Church in Poland faces headwinds under Tusk government

Church in Poland faces headwinds under Tusk government Saint Florian church in Częstochowa. Photo: Wikimedia Commons
In Poland, the Catholic Church is struggling with adversity in society and politics. It is therefore speaking out strongly against the new centre-left government, particularly with regard to its family policy, writes Oliver Hinz

Warsaw (KNA) In January, the priestly profession in Poland often resembles a back-breaking job. Day after day, priests go from house to house in their parishes and visit the faithful. In most cases, the parishes announce exactly when their priests will visit one street and when another. However, fewer and fewer Polish Catholics are happy about the annual pastoral visits, known as “Koleda”. It is not uncommon for them to forego the conversation with the priest and the blessing of their home.

The parish of St Florian in Czestochowa, for example, reported that 44 per cent of families in the place of pilgrimage received the priest at home this year. There are no nationwide statistics. However, Polish media estimate that the average figure is only 30 to 40 per cent.

In recent years, cases of child sexual abuse by clergy and the inadequate handling of these cases have contributed to the church’s significant loss of reputation in Poland’s Catholic heartland. In addition, the closeness of many bishops to the right-wing conservative PiS government in Warsaw, which was voted out of office in October, has caused resentment among many people. In recent surveys, slightly more Poles were satisfied than dissatisfied with the work of the Church.

According to opinion pollsters, the vast majority of people between the Oder and Bug rivers would like the Church to stay out of politics. This is probably why the Bishops’ Conference came up with the strange idea of not saying a word about the outcome of the parliamentary elections and the change of government in December. It neither acknowledged the record voter turnout of 74 per cent nor congratulated Prime Minister Donald Tusk on his inauguration.

However, the Bishops’ Conference’s reticence towards the new centre-left government is over. It has already given Tusk real opposition twice. Firstly, it protested against the state paying for artificial insemination for couples unable to conceive. But the church was unable to persuade President Andrzej Duda to veto the law.

Tusk’s latest plans, the liberalisation of the abortion law and the abolition of the prescription requirement for the “morning-after pill”, were unequivocally condemned by Leszek Gesiak, press spokesman for the Bishops’ Conference: “Under the guise of euphemistic-sounding slogans, these projects will actually lead to the death of people.” That is shocking. It is still unclear whether parliament will approve these two bills. Several members of the coalition apparently want to vote against allowing abortions up to the twelfth week of pregnancy.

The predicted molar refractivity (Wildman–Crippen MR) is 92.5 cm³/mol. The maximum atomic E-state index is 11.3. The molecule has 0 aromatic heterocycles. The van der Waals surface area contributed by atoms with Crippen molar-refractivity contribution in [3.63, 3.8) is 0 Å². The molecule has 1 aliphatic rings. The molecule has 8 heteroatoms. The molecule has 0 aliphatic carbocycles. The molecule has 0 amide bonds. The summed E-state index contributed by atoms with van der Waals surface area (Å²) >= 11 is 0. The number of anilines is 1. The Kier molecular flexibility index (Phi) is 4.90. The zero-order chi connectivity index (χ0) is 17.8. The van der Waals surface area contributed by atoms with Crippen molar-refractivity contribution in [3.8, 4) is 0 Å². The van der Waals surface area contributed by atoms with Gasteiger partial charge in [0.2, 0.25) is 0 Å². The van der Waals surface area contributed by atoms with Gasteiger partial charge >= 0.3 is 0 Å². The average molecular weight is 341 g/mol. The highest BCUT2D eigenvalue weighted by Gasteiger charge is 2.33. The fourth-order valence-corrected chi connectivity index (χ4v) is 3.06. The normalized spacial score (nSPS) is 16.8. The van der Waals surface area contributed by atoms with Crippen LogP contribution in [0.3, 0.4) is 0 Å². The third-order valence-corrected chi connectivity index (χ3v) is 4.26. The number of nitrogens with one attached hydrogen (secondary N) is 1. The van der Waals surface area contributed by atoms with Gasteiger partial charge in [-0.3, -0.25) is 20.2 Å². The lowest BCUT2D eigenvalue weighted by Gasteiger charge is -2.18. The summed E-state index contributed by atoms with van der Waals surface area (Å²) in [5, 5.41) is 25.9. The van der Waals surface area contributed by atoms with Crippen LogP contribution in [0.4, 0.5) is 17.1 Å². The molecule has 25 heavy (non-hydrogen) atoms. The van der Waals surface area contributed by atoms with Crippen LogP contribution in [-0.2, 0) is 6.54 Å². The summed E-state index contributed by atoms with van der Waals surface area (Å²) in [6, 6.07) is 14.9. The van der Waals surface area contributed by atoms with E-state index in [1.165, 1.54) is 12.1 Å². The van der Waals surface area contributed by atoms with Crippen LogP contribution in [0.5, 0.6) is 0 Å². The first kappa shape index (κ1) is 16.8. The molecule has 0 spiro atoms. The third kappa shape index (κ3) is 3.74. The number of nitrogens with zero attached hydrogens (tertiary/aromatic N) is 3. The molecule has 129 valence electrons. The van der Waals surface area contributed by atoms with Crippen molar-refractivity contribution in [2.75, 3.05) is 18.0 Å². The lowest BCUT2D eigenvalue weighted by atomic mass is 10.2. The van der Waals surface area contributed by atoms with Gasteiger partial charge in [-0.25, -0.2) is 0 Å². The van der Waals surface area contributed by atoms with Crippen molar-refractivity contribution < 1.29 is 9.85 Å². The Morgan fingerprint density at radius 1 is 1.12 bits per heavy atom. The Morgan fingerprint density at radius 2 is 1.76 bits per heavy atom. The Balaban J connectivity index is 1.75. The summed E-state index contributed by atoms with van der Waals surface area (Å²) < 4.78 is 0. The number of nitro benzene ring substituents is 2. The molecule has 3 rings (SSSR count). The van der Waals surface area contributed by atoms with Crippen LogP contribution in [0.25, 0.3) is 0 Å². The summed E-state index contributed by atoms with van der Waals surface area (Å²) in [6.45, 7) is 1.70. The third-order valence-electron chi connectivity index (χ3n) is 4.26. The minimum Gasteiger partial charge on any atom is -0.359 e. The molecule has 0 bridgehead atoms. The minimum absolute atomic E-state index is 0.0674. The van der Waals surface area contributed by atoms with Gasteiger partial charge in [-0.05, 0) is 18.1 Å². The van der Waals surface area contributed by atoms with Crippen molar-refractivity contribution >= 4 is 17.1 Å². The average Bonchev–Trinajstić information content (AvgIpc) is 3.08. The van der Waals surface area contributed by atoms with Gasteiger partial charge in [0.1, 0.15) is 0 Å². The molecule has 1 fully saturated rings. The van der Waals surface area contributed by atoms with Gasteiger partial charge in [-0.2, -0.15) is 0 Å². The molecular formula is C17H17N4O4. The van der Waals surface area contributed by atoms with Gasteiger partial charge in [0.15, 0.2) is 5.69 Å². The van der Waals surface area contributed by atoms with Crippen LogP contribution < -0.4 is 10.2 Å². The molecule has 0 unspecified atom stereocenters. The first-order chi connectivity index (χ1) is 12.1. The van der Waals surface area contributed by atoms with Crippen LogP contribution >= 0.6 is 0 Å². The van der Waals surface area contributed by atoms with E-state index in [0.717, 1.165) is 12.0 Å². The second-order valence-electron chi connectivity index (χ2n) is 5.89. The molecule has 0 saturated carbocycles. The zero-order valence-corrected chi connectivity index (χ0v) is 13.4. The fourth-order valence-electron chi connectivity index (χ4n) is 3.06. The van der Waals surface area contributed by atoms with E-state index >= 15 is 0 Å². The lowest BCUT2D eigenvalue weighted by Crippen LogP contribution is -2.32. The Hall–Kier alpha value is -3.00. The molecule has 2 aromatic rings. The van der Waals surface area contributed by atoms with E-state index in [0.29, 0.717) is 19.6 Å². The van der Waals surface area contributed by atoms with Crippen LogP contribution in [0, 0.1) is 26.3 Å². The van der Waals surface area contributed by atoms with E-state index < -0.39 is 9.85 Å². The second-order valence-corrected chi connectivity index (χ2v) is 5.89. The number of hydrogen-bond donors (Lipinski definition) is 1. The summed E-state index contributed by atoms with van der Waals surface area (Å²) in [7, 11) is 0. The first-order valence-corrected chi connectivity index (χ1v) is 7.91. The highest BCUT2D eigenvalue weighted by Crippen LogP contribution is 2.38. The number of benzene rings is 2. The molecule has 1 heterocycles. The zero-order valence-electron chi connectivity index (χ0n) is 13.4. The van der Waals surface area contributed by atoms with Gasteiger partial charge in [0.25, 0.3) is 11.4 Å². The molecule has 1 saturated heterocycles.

The chairman of the Polish Bishops’ Conference has now become even clearer: on Friday, Archbishop Stanislaw Gadecki published a statement against Tusk’s planned liberalisation of the abortion law – even in German: “In the spirit of responsibility for the Church in Poland and for the well-being of our common homeland, I call on all people of good will to speak out unequivocally in favour of life,” said the 74-year-old. Gadecki also appealed to the members of both houses of parliament and to President Duda to “bear witness to a genuine concern for life, which is defenceless because it is unborn”.

Meanwhile, the chairman of the Bishops’ Conference has been criticised by some Catholic publicists and priests for his initiative in favour of two opposition politicians from the right-wing conservative PiS. Both were sentenced to two years in prison for abuse of office and went on hunger strike in prison. “I fully understand the reasons for this dramatic form of protest,” wrote the Archbishop of Poznan to former Interior Minister Mariusz Kaminski and his former deputy Maciej Wasik. He offered to lobby the Minister of Justice Adam Bodnar for their release. “The hunger strike is a form of resistance against what you perceive as radically unjust behaviour by the authorities and a potentially effective means of raising people’s awareness,” added Gadecki.

The Catholic weekly “Tygodnik Powszechny” commented that Gadecki had “clearly sided with the criminals” and justified their actions. She saw this as a political act – and not a humanitarian intervention. However, the chairman of the bishops’ conference had called on both politicians to end the hunger strike. President Duda has since pardoned Kaminski and Wasik, although the Minister of Justice had spoken out against it. According to his spokesman, the archbishop did not take any further steps in the case because the PiS politicians had not responded to his letter.

Meanwhile, there are signs of dialogue between the Bishops’ Conference and the government regarding the reform of church funding. In future, taxpayers will be able to dedicate a certain proportion of their taxes to a religious community. In return, state funds for social insurance for clergy are to be cancelled. An agreement seems possible here. This would certainly be beneficial for future relations between the church and the government.